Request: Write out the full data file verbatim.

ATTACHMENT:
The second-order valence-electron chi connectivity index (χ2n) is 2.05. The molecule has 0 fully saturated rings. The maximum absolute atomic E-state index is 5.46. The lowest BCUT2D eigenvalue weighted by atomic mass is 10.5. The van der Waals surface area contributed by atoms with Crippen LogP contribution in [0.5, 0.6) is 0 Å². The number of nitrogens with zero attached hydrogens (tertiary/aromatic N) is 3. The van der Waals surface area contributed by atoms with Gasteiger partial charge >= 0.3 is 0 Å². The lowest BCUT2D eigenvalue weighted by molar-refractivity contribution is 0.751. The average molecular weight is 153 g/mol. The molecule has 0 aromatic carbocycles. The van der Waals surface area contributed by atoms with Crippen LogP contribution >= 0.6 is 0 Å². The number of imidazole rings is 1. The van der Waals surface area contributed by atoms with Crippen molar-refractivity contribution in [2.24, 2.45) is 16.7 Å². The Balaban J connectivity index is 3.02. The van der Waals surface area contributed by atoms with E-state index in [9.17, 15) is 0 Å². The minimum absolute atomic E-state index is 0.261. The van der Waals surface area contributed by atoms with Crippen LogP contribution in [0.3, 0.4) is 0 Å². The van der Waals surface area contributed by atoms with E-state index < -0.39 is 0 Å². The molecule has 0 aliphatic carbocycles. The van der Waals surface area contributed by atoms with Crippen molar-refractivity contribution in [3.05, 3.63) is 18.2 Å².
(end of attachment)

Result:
The second-order valence-electron chi connectivity index (χ2n) is 2.05. The molecule has 0 fully saturated rings. The maximum absolute atomic E-state index is 5.46. The lowest BCUT2D eigenvalue weighted by atomic mass is 10.5. The van der Waals surface area contributed by atoms with Crippen LogP contribution in [0.5, 0.6) is 0 Å². The number of nitrogens with zero attached hydrogens (tertiary/aromatic N) is 3. The van der Waals surface area contributed by atoms with Gasteiger partial charge >= 0.3 is 0 Å². The lowest BCUT2D eigenvalue weighted by molar-refractivity contribution is 0.751. The average molecular weight is 153 g/mol. The molecule has 0 aromatic carbocycles. The van der Waals surface area contributed by atoms with Crippen LogP contribution >= 0.6 is 0 Å². The number of imidazole rings is 1. The van der Waals surface area contributed by atoms with Crippen molar-refractivity contribution in [2.24, 2.45) is 16.7 Å². The Balaban J connectivity index is 3.02. The van der Waals surface area contributed by atoms with E-state index in [9.17, 15) is 0 Å². The minimum absolute atomic E-state index is 0.261. The van der Waals surface area contributed by atoms with Crippen LogP contribution in [0.3, 0.4) is 0 Å². The van der Waals surface area contributed by atoms with E-state index < -0.39 is 0 Å². The molecule has 0 aliphatic carbocycles. The van der Waals surface area contributed by atoms with Crippen molar-refractivity contribution in [3.05, 3.63) is 18.2 Å².